E-Government Implementation: Balancing Collaboration and Control in Stakeholder Management

E-Government Implementation: Balancing Collaboration and Control in Stakeholder Management

Eric T.K. Lim (National University of Singapore, Singapore), Chee-Wee Tan (University of British Columbia, Canada) and Shan-Ling Pan (National University of Singapore, Singapore)
DOI: 10.4018/978-1-60566-130-8.ch005
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Abstract

As e-government becomes increasingly pervasive in modern public administrative management, its influence on organizations and individuals has become hard to ignore. It is therefore timely and relevant to examine e-governance—the fundamental mission of e-government. By adopting a stakeholder perspective and coming from the strategic orientation of control and collaboration management philosophy, this study approaches the topic of e-governance in e-government from the three critical aspects of stakeholder management: (1) identification of stakeholders, (2) recognition of differing interests among stakeholders, and (3) how an organization caters to and furthers these interests. Findings from the case study allow us to identify four important groups of stakeholders known as the Engineers, Dissidents, Seasoners, and Skeptics who possess vastly different characteristics and varying levels of acceptance of and commitment towards the e-filing paradigm. Accordingly, four corresponding management strategies with varying degrees of collaboration and control mechanisms are devised in the bid to align these stakeholder interests such that their participation in e-government can be leveraged by public organizations to achieve competitive advantage.
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Introduction

Corporate governance is intensely debated within strategic management literature (Sundaramurthy and Lewis, 2003). Disputes have persisted over the optimal configuration of power in an organization to exploit the collective strength of its stakeholders (see Demb and Neubauer, 1992; Sundaramurthy, 2000; Westphal, 1999).

Strategic management scholars, such as Eisenhardt (1989), Hawley and Williams (1996), have argued for procedural controls to curtail the manifestation of self-serving opportunism prevalent among stakeholders. Yet, sociologists suggested that because stakeholders may share an intrinsic desire for self-actualization, they should be empowered to exercise autonomous judgments and be cherished as partners of the governance system (Davis et al. 1997; Donaldson and Davis, 1994). Not surprisingly, these conflicting viewpoints have prompted researchers to seek alternative theoretical approaches that go beyond either direction (see Audia et al. 2000). Among them, Demb and Neubauer (1992) advocate a paradoxical and provocative strategy to corporate governance—one that encapsulates the simultaneous demand for both stakeholder control and cooperation.

Advances in Information Technology (IT) in business processes further complicate corporate governance. Allen et al. (2001) postulated that the emergence of electronic governance (e-governance) goes beyond the mere infusion of technologies to encompass novel patterns of managerial decision-making, power-sharing, and resource-coordination. Changes include the induction of adaptive corporate structures, innovative leadership styles, and even a redefinition of business purpose—the entirety of which are made possible and necessary through IT (Allen et al. 2001). Arguably, this study deems e-governance as the embodiment of challenges confronting corporate governance in the realization of an optimal mix strategy of control and collaboration for the maximization of organizational stakeholder value. Aptly, we conceive e-governance as the effective leverage of IT to strategically manage stakeholders for competitive sustainability. This definition builds upon scholarly predictions that foresee the future of organizations as intimately dependent on their capabilities to exploit technological innovations in harnessing competencies within an enhanced network of stakeholder interdependencies (Guillaume, 1999; Prahalad and Ramaswamy, 2000).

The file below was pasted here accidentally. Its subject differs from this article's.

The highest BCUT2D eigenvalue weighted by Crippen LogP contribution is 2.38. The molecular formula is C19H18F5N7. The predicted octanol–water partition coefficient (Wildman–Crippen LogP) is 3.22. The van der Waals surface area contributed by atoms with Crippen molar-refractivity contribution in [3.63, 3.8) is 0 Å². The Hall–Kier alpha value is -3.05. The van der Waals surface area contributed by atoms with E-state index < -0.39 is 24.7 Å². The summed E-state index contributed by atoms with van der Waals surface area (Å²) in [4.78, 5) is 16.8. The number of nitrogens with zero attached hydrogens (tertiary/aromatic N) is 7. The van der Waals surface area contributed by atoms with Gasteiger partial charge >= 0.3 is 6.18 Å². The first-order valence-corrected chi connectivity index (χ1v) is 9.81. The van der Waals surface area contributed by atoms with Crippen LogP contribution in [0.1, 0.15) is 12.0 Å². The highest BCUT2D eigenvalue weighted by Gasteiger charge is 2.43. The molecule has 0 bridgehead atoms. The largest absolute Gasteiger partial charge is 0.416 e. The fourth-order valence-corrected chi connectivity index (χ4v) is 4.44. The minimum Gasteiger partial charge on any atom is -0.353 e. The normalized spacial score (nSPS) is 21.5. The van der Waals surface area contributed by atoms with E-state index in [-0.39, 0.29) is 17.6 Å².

These managerial implications of e-governance are not exclusive to the private sector (Allen et al. 2001; Seavey, 1996). Pablo and Pan (2002) noted similar IT-induced reformations in public administration. With a renewed strategic focus on external stakeholders as partners in the governing process (Wimmer and Traunmuller, 2000), this modernized strategy to public management promises expanded citizen-centric functionalities through IT integration, and has been popularly termed “Electronic Government (e-government)” (Stratford and Stratford, 2000). This promoted Aichholzer and Schmutzer (2000) to maintain that the appreciation of e-transformation in public administration should entail a corresponding re-conceptualization of the underpinning governance system.

The study of e-governance in e-governments thus offers an excellent opportunity to explore efforts by public institutions to redefine their tactics in IT-enabled stakeholder management. We adopt an e-governance perspective to examine the Electronic Tax Filing (e-filing) system, a pioneering e-government initiative of the Singapore government. By means of a case study, we seek to unveil the strategic elements of effective e-governance that will promote economical and efficacious elicitation of stakeholder value. Furthermore, we considered the significance of an e-governance vision in developing e-government initiatives and in structuring policy decisions within the public administration.

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